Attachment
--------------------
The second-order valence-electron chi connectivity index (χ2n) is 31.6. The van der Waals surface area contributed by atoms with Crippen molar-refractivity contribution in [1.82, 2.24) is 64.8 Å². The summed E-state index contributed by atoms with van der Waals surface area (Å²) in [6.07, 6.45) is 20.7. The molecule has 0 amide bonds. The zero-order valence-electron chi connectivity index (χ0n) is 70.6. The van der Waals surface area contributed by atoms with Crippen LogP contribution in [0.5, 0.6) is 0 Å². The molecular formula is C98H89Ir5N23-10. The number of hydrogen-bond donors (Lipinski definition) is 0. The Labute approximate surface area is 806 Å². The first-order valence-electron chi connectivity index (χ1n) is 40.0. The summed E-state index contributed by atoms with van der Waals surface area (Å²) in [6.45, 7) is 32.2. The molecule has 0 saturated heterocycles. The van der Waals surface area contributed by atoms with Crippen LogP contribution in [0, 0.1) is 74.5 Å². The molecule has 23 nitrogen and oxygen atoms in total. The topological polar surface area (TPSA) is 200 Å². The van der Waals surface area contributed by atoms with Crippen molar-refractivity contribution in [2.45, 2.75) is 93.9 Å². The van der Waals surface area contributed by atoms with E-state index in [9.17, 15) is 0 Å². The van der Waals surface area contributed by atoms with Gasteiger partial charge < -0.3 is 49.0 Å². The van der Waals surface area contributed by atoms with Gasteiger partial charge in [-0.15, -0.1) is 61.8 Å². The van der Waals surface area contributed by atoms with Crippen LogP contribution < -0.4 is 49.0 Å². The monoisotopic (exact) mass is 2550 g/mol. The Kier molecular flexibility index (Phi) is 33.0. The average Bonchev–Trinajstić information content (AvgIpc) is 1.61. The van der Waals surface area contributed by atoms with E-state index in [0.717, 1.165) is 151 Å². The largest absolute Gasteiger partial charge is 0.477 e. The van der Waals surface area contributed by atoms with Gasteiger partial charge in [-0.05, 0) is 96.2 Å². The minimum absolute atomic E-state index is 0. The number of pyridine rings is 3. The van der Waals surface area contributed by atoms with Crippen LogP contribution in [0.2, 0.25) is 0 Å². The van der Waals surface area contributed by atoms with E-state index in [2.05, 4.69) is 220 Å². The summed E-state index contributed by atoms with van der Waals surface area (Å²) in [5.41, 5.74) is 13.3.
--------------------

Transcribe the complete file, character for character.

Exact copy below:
The second-order valence-electron chi connectivity index (χ2n) is 31.6. The van der Waals surface area contributed by atoms with Crippen molar-refractivity contribution in [1.82, 2.24) is 64.8 Å². The summed E-state index contributed by atoms with van der Waals surface area (Å²) in [6.07, 6.45) is 20.7. The molecule has 0 amide bonds. The zero-order valence-electron chi connectivity index (χ0n) is 70.6. The van der Waals surface area contributed by atoms with Crippen LogP contribution in [0.5, 0.6) is 0 Å². The molecular formula is C98H89Ir5N23-10. The number of hydrogen-bond donors (Lipinski definition) is 0. The Labute approximate surface area is 806 Å². The first-order valence-electron chi connectivity index (χ1n) is 40.0. The summed E-state index contributed by atoms with van der Waals surface area (Å²) in [6.45, 7) is 32.2. The molecule has 0 saturated heterocycles. The van der Waals surface area contributed by atoms with Crippen LogP contribution in [0, 0.1) is 74.5 Å². The molecule has 23 nitrogen and oxygen atoms in total. The topological polar surface area (TPSA) is 200 Å². The van der Waals surface area contributed by atoms with Crippen molar-refractivity contribution in [2.45, 2.75) is 93.9 Å². The van der Waals surface area contributed by atoms with E-state index in [9.17, 15) is 0 Å². The van der Waals surface area contributed by atoms with Gasteiger partial charge < -0.3 is 49.0 Å². The van der Waals surface area contributed by atoms with Gasteiger partial charge in [-0.15, -0.1) is 61.8 Å². The van der Waals surface area contributed by atoms with Crippen LogP contribution < -0.4 is 49.0 Å². The monoisotopic (exact) mass is 2550 g/mol. The Kier molecular flexibility index (Phi) is 33.0. The average Bonchev–Trinajstić information content (AvgIpc) is 1.61. The van der Waals surface area contributed by atoms with E-state index in [0.717, 1.165) is 151 Å². The largest absolute Gasteiger partial charge is 0.477 e. The van der Waals surface area contributed by atoms with Gasteiger partial charge in [-0.05, 0) is 96.2 Å². The minimum absolute atomic E-state index is 0. The number of pyridine rings is 3. The van der Waals surface area contributed by atoms with Crippen LogP contribution in [0.2, 0.25) is 0 Å². The van der Waals surface area contributed by atoms with E-state index in [2.05, 4.69) is 220 Å². The summed E-state index contributed by atoms with van der Waals surface area (Å²) in [5.41, 5.74) is 13.3.